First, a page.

I stumbled across an article by John Shore this morning, titled “Ten Ways Christians Tend to Fail at Being Christian”. It was a breath of fresh air for me. It summed up most of things that drive me crazy about Christians in general, and it sums up the reasons I won’t consider myself a Christian (even though I was raised as one).
These are the 10 things faux Christians attack everyone else with; things which I cannot subscribe to. I should send it to my dumbfounded relatives, who’ve had little use for me since I escaped the cult of their particular version of The Bible and Jesus Christ. To paraphrase Christopher Buckley, “I didn’t leave Christianity, Christianity left me”.
My perceptions of God and religion confuse a lot of people, because they can’t relate to what I believe, trapped as they are in their traditional ways of thinking. But it’s really very simple. Once I stripped away the trappings of religion (all religion), what I was left with was a simple and stunning understanding of God. Once the trappings of Man was stripped away, all I was left with was God – and I realized that was all I, or anyone else, really need.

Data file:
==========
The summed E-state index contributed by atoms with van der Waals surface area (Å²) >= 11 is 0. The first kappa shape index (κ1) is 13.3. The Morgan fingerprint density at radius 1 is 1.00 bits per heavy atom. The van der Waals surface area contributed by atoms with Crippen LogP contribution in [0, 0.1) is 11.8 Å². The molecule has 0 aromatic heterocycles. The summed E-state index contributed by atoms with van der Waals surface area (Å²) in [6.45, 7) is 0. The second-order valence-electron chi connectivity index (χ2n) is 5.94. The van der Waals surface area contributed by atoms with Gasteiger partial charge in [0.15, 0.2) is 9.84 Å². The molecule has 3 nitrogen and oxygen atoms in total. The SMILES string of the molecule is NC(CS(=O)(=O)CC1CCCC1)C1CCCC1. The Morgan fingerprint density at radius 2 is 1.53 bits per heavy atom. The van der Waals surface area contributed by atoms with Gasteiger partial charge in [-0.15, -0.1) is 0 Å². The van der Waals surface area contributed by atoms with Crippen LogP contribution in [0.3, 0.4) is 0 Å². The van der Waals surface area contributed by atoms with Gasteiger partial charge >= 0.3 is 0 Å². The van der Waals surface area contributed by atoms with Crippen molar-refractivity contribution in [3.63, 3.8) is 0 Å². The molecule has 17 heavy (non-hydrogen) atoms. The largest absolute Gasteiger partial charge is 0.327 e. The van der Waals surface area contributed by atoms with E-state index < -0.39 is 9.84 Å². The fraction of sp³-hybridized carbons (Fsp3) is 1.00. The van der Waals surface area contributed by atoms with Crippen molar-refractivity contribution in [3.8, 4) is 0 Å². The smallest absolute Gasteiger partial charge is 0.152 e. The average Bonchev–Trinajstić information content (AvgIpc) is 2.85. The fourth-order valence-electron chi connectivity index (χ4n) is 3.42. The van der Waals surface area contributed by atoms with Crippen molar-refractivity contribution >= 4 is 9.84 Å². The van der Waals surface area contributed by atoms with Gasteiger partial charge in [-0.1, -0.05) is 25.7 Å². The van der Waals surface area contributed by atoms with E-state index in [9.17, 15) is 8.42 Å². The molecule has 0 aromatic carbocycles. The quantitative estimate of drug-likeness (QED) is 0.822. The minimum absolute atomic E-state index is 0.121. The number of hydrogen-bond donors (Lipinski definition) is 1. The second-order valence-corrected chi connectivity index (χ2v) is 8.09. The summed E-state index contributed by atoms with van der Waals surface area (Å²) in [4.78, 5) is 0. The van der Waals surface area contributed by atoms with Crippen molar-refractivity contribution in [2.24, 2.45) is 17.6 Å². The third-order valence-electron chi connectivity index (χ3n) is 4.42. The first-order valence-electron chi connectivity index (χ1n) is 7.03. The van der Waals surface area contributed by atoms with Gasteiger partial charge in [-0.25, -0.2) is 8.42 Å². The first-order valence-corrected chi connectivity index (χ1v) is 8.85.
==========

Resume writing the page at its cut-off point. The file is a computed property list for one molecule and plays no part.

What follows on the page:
As a young child I began to become aware of the hypocrisy of the Christians in my church. It seemed like the most horrible people, the ones who did the most gossiping and worked the hardest to cause problems for other people, were the ones who stood the straightest on Sunday mornings, convinced that they were the best, God-fearing Christians in the church. I saw the hypocrisy in whisper campaigns to get rid of a choir director who wouldn’t cower down to a few arrogant deacons. I saw it in a pastor who stood up in the pulpit and preached politics instead of the word of God. I saw it in the actions of a deacon who stood up piously in church on Sundays and led prayers, peppering his sentences with “dear God” dozens of times, after drinking beer and cursing and yelling at people during softball games the Saturday before. I saw the hypocrisy in the personality of a choir director who walked into our family restaurant and offended people without saying a word, by looking over the place like she’d just discovered a den of snakes. I saw it in the actions of the misguided Christian missionaries who thought they needed to bring the Word of God to the Piedmont of North Carolina, and planned their weekly soirées into the area by arranging three or four tables together without asking the management and with no regard to the other customers (they were on a mission from God, after all, and everyone else was unimportant).